“Zach, we have a red hot emergency on our hands. I will be at Dale Farm within the hour to explain everything. Be ready for a long day.” After Grattan, founder of the Gypsy Council and, less notably, my boss during my time at Dale Farm, hung up the phone, I was left in an uneasy state, unsure about what was occurring and nervous due to the concerned tone in Grattan’s voice. Immediately, I recalled the helicopter that had hovered over Dale Farm the previous day for over an hour. Did that in anyway portend the news that Grattan was going to deliver?
For a sixty-eight year old man, Grattan is in surprisingly good physical shape. Tireless in his efforts to help the Travelers at Dale Farm avoid eviction, he moves from caravan to caravan at a brisk pace, stopping intermittingly to drink tea and to discuss the latest news about the eviction process.
When he showed up at the door of my caravan an hour later short of breath and wiping his brow with a handkerchief, I knew that he had came as quickly as possible. My heart began to beat faster, fearing that something much worse had occurred than what I previously thought.
After catching his breath, Grattan calmly explained what was happening. Although it was earlier believed that all 86 homes at Dale Farm were protected from eviction by a court injunction, Grattan had discovered that eleven properties located in the middle of Dale Farm were not, in fact, included.
The fourteen families living on the eleven properties had been notified through letters that the court injunction didn’t cover them; however, due to the high rate of illiteracy present in the community, they were unaware of their properties’ status, leaving them vulnerable to forceful eviction.
The task at hand now was to make sure that the fourteen families living in the eleven properties filled out the necessary legal paperwork so that they could apply for an extension of the court’s injunction, which would place them under the same court protection as the other 75 homes until the hearing by the High Court of a pending judicial review.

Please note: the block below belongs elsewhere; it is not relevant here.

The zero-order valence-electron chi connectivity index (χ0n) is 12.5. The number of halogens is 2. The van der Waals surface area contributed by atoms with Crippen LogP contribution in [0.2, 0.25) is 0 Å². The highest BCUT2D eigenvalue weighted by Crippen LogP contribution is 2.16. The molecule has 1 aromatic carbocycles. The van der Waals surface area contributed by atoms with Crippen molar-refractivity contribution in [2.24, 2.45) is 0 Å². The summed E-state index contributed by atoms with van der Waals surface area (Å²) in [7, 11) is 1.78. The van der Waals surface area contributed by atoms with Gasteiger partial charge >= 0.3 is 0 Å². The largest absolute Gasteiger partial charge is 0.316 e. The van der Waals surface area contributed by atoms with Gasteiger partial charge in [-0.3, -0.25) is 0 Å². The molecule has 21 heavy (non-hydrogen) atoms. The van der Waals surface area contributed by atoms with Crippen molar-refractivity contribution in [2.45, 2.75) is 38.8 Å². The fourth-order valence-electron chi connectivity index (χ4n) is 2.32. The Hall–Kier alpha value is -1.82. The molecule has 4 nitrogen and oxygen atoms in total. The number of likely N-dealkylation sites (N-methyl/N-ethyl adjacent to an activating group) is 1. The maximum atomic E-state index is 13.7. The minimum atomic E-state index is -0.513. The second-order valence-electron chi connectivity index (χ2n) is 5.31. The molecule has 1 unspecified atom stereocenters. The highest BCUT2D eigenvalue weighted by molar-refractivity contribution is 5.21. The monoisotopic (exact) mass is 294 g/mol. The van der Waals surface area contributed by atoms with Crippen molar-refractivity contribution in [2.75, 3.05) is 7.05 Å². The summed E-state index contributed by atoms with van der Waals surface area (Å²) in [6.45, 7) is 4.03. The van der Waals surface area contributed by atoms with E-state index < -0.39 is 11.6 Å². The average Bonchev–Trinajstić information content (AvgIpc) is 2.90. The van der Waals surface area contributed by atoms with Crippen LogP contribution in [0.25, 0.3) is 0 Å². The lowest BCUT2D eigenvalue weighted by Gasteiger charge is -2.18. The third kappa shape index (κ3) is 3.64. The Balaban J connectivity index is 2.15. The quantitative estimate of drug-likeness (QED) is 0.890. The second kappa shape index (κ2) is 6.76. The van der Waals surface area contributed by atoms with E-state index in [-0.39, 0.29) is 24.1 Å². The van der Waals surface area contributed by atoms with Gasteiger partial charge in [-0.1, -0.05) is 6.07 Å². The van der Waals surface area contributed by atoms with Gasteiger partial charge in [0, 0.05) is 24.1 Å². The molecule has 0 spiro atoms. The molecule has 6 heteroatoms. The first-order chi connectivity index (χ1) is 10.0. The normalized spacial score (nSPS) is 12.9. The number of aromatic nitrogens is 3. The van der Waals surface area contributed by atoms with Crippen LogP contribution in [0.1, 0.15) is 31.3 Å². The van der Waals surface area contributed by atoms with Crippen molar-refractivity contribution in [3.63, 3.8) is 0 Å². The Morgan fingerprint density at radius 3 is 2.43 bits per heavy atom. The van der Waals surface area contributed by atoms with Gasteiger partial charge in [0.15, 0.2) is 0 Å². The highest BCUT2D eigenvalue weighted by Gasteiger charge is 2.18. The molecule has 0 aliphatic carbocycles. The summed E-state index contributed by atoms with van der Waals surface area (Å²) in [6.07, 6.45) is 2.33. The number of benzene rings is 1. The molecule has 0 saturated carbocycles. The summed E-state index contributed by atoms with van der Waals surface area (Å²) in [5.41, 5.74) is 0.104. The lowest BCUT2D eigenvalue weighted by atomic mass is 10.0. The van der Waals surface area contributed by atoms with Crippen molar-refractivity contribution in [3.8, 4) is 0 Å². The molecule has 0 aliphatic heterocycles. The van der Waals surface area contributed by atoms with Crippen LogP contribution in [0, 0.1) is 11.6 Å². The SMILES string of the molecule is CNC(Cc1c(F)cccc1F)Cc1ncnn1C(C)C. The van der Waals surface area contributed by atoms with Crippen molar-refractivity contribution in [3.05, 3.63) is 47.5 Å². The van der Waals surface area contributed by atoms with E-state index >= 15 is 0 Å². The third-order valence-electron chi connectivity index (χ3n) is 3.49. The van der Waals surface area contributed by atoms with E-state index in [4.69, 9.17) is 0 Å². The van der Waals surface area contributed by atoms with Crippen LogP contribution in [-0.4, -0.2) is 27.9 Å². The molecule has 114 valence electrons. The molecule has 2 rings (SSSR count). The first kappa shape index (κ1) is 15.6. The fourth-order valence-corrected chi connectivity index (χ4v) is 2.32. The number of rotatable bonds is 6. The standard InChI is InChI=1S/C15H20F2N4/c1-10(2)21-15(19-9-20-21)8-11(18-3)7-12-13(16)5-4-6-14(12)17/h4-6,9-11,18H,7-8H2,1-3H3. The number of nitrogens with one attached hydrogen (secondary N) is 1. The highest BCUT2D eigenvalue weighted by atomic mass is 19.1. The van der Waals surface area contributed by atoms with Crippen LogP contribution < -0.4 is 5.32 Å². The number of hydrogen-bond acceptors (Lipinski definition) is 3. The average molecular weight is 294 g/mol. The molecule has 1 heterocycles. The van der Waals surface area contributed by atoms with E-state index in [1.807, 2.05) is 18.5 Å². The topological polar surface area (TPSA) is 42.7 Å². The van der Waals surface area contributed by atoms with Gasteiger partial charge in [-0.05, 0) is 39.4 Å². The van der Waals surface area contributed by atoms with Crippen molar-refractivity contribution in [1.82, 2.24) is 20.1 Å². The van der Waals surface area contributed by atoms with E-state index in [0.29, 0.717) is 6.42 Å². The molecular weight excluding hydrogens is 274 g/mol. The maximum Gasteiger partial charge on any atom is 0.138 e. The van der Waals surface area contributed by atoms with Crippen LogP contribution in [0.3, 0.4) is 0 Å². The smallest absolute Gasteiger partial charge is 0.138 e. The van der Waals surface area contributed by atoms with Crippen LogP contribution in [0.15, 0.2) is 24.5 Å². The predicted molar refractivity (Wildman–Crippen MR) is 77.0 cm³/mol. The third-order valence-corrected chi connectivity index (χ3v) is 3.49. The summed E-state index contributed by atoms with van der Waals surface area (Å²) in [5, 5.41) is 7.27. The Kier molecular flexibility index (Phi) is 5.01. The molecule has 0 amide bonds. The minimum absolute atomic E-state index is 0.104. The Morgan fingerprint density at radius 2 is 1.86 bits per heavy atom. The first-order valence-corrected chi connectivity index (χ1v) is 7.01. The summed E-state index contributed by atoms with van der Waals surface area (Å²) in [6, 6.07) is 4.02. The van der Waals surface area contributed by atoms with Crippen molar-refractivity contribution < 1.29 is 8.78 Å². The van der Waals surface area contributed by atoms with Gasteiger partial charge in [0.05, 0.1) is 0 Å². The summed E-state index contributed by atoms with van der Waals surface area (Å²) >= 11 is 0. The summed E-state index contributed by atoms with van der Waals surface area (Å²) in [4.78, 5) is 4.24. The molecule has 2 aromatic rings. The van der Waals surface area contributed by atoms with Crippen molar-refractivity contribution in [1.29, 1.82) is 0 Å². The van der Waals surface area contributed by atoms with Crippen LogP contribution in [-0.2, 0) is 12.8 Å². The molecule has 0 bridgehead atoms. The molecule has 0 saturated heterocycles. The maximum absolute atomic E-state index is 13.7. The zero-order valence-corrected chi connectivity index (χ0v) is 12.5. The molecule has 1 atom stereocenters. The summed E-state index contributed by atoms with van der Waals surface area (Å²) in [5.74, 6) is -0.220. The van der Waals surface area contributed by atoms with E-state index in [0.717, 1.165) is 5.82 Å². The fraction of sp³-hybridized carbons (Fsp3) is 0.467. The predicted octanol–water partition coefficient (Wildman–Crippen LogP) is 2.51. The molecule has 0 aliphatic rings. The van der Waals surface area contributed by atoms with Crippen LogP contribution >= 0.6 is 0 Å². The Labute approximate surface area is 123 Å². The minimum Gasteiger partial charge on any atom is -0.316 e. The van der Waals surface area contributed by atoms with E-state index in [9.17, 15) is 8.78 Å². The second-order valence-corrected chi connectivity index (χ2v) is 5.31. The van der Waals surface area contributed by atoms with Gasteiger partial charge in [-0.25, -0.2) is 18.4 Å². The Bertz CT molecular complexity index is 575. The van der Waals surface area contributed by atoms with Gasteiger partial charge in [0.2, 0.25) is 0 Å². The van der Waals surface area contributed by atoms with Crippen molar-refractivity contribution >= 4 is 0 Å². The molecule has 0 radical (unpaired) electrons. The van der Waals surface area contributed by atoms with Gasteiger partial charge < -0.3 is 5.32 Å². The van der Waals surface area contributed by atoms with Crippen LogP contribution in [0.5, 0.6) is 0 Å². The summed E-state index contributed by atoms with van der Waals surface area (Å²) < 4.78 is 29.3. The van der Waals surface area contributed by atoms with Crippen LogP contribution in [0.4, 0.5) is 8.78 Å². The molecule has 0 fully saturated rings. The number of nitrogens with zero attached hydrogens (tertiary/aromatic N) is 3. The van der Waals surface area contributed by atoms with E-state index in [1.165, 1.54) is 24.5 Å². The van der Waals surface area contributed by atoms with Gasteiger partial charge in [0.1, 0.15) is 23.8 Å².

Although Grattan and I had previously received all of the legal forms from Dale Farm’s lawyer and knew exactly what information we needed to obtain, it soon became clear that filling out the forms would be complicated at best.
Whether it was the constant fear of been bitten by dogs while going from caravan to caravan (I myself got bit once in the leg), the difficulty of knowing whether or not the name someone gave you was their birth name or nickname, or my inability to fully understand what the Traveler’s were actually saying at all times, what I thought would be a quick exercise in British bureaucracy quickly turned into an all-day affair.
As the day came to an end, I found out that our efforts, as laborious as they were, did produce the desired result: the owners’ information on all but three properties had been obtained. Although the Basildon Development and Control Committee won’t vote for eviction action on the eleven properties until Tuesday, the information we obtained and the legal procedures that are to follow should play a major role in ensuring that the disputed properties fall under the same injunction as the rest of Dale Farm, rendering void any eviction resolution that the committee passes.
Posted By Zach Scott
Posted Jun 3rd, 2007
June 5, 2007
This is a great blog! Keep up the good work.
June 9, 2007
This entry is fantastic! I am proud of you and look forward to reading more : )
August 22, 2007
The biting dog has to of been Brownie, he is a little sod!!!!
December 15, 2008
It is very lovely and useful article. The work of this blog is very good.